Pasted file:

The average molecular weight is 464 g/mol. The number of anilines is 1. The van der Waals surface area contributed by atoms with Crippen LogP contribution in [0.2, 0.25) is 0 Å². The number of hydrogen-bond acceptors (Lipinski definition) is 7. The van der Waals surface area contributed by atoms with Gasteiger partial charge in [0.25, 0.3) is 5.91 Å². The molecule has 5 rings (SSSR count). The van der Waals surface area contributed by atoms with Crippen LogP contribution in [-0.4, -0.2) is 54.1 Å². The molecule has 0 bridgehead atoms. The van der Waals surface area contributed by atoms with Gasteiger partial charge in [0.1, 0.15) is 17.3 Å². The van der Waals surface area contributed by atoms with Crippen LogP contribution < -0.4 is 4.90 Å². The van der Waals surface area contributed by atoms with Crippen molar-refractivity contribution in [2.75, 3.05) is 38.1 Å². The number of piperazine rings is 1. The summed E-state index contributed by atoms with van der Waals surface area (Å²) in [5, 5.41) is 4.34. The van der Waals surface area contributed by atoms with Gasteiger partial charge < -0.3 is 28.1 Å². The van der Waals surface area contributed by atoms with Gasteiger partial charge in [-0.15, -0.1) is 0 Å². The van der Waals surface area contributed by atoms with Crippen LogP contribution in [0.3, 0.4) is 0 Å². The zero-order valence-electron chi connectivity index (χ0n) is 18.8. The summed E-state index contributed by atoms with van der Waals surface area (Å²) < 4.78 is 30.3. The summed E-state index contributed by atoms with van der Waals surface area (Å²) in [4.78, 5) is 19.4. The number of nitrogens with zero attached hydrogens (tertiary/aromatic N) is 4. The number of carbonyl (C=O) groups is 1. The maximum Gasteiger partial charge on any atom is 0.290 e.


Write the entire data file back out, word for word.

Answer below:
The average molecular weight is 464 g/mol. The number of anilines is 1. The van der Waals surface area contributed by atoms with Crippen LogP contribution in [0.2, 0.25) is 0 Å². The number of hydrogen-bond acceptors (Lipinski definition) is 7. The van der Waals surface area contributed by atoms with Gasteiger partial charge in [0.25, 0.3) is 5.91 Å². The molecule has 5 rings (SSSR count). The van der Waals surface area contributed by atoms with Crippen LogP contribution in [-0.4, -0.2) is 54.1 Å². The molecule has 0 bridgehead atoms. The van der Waals surface area contributed by atoms with Gasteiger partial charge in [0.1, 0.15) is 17.3 Å². The van der Waals surface area contributed by atoms with Crippen LogP contribution < -0.4 is 4.90 Å². The van der Waals surface area contributed by atoms with Crippen molar-refractivity contribution in [2.75, 3.05) is 38.1 Å². The number of piperazine rings is 1. The summed E-state index contributed by atoms with van der Waals surface area (Å²) in [5, 5.41) is 4.34. The van der Waals surface area contributed by atoms with Gasteiger partial charge < -0.3 is 28.1 Å². The van der Waals surface area contributed by atoms with Gasteiger partial charge in [-0.15, -0.1) is 0 Å². The van der Waals surface area contributed by atoms with Crippen LogP contribution in [0.3, 0.4) is 0 Å². The zero-order valence-electron chi connectivity index (χ0n) is 18.8. The summed E-state index contributed by atoms with van der Waals surface area (Å²) < 4.78 is 30.3. The summed E-state index contributed by atoms with van der Waals surface area (Å²) in [4.78, 5) is 19.4. The number of nitrogens with zero attached hydrogens (tertiary/aromatic N) is 4. The number of carbonyl (C=O) groups is 1. The maximum Gasteiger partial charge on any atom is 0.290 e.